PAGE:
1030 (2.) Gutierrezia laricifolia (Don,); foliis lineari-angustissimis canaliculatis, capitulis globosis multiradiatis, involucri foliolis subulato-acuminatis, pappi paleis truncatis brevissimis.—Coquimbo, Mr. Caldcleuga.

Planta suffruticosa, erecta, glutinosa; sesqui-v bipedalis. Caulis dense foliosus, corymboso-ramosissimus. Rami numerosi, elongati, plerumque monocephali. Folia anguste linearia, mucronulata, canaliculata, patentia, 1—2-pollicaria. Capitula triplo majora quam in præcedente, globosa, multi-(30—40)-flora. Involucri foliola scariosa, apice elongato-subulata, recurvo-patentia. Receptaculum breviter paleaceo-fimbrilliferum. Radii copiosi, ligulati, revoluti, aurei? Achenia angulata, sericea. Pappus polyphyllus, brevissimus, truncatus." Don, in litt.—This we have not seen, nor does Mr. Don state whether the pappus consists of one or two rows of paleæ. Brachyris of Nuttall has much of the character of this genus, and appears to differ only by the pappus being in a single row.

1031. (1.) Lagenophora Commersonii, Cass, Dict. Sc. Nat. v. 25. p. 160; Less. Compos. p.193.—Calendula pumila, Frost.—C. magellanica, Willd.—Cape Horn, Dr. Eights.—β. hirsuta; foliis hirsutis—L. hirsuta, Less.? in Linn. v. 6 p. 131.—Cape Horn, C. Darwin, Esq. (n. 346.)—We are doubtful about Lessing's L. hirsuta, as he says that the whole plant is hirsute, while in our β, the peduncle is glabrous as in α; this variety being thus intermediate between the two South American species.

1032. (1.) Madia viscosa, Cav.—M. mellosa, Mol.—Province of San Luis, Dr. Gillies; Valparaiso; Dr. Gillies, Cuming, (n. 409, 410.) Bridges; Conception, Mr. Caldcleugh; Antuco, Mr. Reynolds.—M. stellata, Fisch. and Mey. Ind. Sem. Petrop. p. 32, appears to be the same species. If M. sativa, Mol., of which Cassini has constituted his genus Biatia, be distinct, we are unacquainted with it.

[page] 52

1033. (1.) Crinitaria Linosyris, Less.—Buenos Ayres, Tweedie; (perhaps cultivated.)

1034. (1. Kleinia Porophyllum, Willd.—Rio Grande, Rio Parana, St. Catherine's, and woods of Tucuman, Tweedie (n. 1163.)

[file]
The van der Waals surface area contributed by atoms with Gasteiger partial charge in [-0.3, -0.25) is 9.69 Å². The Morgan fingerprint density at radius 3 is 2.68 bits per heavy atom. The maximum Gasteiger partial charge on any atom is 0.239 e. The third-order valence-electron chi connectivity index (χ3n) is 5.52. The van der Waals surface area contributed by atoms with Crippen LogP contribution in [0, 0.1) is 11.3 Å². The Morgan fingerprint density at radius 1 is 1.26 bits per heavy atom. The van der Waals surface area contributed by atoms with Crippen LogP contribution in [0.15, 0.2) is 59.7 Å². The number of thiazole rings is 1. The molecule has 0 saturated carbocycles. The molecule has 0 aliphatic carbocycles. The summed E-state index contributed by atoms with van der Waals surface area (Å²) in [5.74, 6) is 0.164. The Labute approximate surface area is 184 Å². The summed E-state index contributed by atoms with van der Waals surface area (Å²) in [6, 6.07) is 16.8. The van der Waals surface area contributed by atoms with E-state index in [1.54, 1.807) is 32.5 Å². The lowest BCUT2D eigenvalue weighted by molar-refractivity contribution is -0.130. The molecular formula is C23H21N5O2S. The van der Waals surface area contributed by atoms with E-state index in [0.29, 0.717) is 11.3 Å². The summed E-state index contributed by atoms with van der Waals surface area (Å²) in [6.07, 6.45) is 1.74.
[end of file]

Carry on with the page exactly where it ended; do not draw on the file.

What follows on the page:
1035. (2.) Kleinia linifolia (Gill. et Don,); suffruticosa erecta ramosissima glauca, ramis virgatis, foliis remotiusculis linearibus calloso-mucronatis carnosis, involucri foliolis mucronatis pappum subæquantibus acheniis subhirsutis.—Rio Quarto, Provinces of Cordova, and Jarillal, Mendoza, Dr. Gillies; Rio Grande, Tweedie.—Perhaps this may prove to be K. obscura, Spr., but the description differs in several particulars.

1036. (3.) Kleinia filifolia (Spr. ?); suffruticosa erecta ramosissima glauca, ramis virgatis, foliis crebriusculis angustissimis subfoliformibus, pedunculis subgeminis, involucri foliolis oblongis submucronatis pappum dimidium attingentibus, acheniis subhirsutis.—Island of Los Morinheros of Rio Grande, Tweedie.—The leaves of our plant are not fascicled, hence arise our doubts as to whether Sprengel's plant may not be distinct.

1037. (4.) Kleinia exserta (Hook. et Arn.); suffruticosa erectiuscula ramosissima glauca, ramis virgatis, foliis crebriasculis angustissimis subfiliformibus, pedunculis geminis, involucri foliolis cuneato-oblongis obtusis achenia hirsutula æquantibus.—Fields and hedge-sides of Portalegre, Tweedie.—Readily distinguished from the last by the short and proportionally broader leaflets of the involucre.

1038. 5.) Kleinia pumila (Hook, et Arn.); suffruticosa adscendens multicaulis glauca, ramis simpliciusculis, foliis crebris linearibus vel subfiliformibus, pedunculis solitariis elongatis, involucri foliolis mucronulatis pappum æquantibus, acheniis hirsutulis.—α. foliis elongatis; Monte Video, Tweedie.β. foliia abbreviatis; Parana and Buenos Ayres, Tweedie.

1039. (6.) Kleinia brevifolia (Hook, et Arn.); suffruticosa diffusa ramosissima valde glauca, ramis flexuosis, foliis spathulato-linearibus mucronatis, pedunculis solitariis, involucri foliolis mucronulatis pappum dimidium superantibus, acheniis hirsutulis.—Rocky point of Gorrita on the coast of Maldonado, Tweedie.

(To be continued.)

This document has been accessed 18724 times

Return to homepage

Citation: John van Wyhe, ed. 2002-. The Complete Work of Charles Darwin Online. (

File last updated 4 December, 2022